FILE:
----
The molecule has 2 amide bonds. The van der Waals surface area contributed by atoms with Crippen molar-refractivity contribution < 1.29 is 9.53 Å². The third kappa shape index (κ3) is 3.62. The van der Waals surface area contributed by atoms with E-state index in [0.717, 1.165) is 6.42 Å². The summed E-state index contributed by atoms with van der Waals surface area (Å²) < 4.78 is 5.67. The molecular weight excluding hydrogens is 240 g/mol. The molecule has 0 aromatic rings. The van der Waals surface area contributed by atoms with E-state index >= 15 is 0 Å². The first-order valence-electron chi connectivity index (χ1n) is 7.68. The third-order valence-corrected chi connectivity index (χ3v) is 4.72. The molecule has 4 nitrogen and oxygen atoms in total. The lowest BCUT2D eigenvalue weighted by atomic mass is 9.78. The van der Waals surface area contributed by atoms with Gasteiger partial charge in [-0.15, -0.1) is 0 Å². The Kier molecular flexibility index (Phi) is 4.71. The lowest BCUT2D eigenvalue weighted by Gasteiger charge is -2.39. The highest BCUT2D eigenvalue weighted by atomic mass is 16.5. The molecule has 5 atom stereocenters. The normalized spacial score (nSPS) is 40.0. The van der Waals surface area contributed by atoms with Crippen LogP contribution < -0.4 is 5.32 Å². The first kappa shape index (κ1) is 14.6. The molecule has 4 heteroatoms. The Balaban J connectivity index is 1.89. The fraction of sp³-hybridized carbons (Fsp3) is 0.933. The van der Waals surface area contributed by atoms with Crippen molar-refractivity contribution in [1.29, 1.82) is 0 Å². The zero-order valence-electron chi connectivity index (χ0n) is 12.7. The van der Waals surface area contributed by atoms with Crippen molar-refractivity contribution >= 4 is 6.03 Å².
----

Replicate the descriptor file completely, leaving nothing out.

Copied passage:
The molecule has 2 amide bonds. The van der Waals surface area contributed by atoms with Crippen molar-refractivity contribution < 1.29 is 9.53 Å². The third kappa shape index (κ3) is 3.62. The van der Waals surface area contributed by atoms with E-state index in [0.717, 1.165) is 6.42 Å². The summed E-state index contributed by atoms with van der Waals surface area (Å²) < 4.78 is 5.67. The molecular weight excluding hydrogens is 240 g/mol. The molecule has 0 aromatic rings. The van der Waals surface area contributed by atoms with E-state index >= 15 is 0 Å². The first-order valence-electron chi connectivity index (χ1n) is 7.68. The third-order valence-corrected chi connectivity index (χ3v) is 4.72. The molecule has 4 nitrogen and oxygen atoms in total. The lowest BCUT2D eigenvalue weighted by atomic mass is 9.78. The van der Waals surface area contributed by atoms with Gasteiger partial charge in [-0.15, -0.1) is 0 Å². The Kier molecular flexibility index (Phi) is 4.71. The lowest BCUT2D eigenvalue weighted by Gasteiger charge is -2.39. The highest BCUT2D eigenvalue weighted by atomic mass is 16.5. The molecule has 5 atom stereocenters. The normalized spacial score (nSPS) is 40.0. The van der Waals surface area contributed by atoms with Crippen LogP contribution < -0.4 is 5.32 Å². The first kappa shape index (κ1) is 14.6. The molecule has 4 heteroatoms. The Balaban J connectivity index is 1.89. The fraction of sp³-hybridized carbons (Fsp3) is 0.933. The van der Waals surface area contributed by atoms with Crippen molar-refractivity contribution in [1.29, 1.82) is 0 Å². The zero-order valence-electron chi connectivity index (χ0n) is 12.7. The van der Waals surface area contributed by atoms with Crippen molar-refractivity contribution >= 4 is 6.03 Å².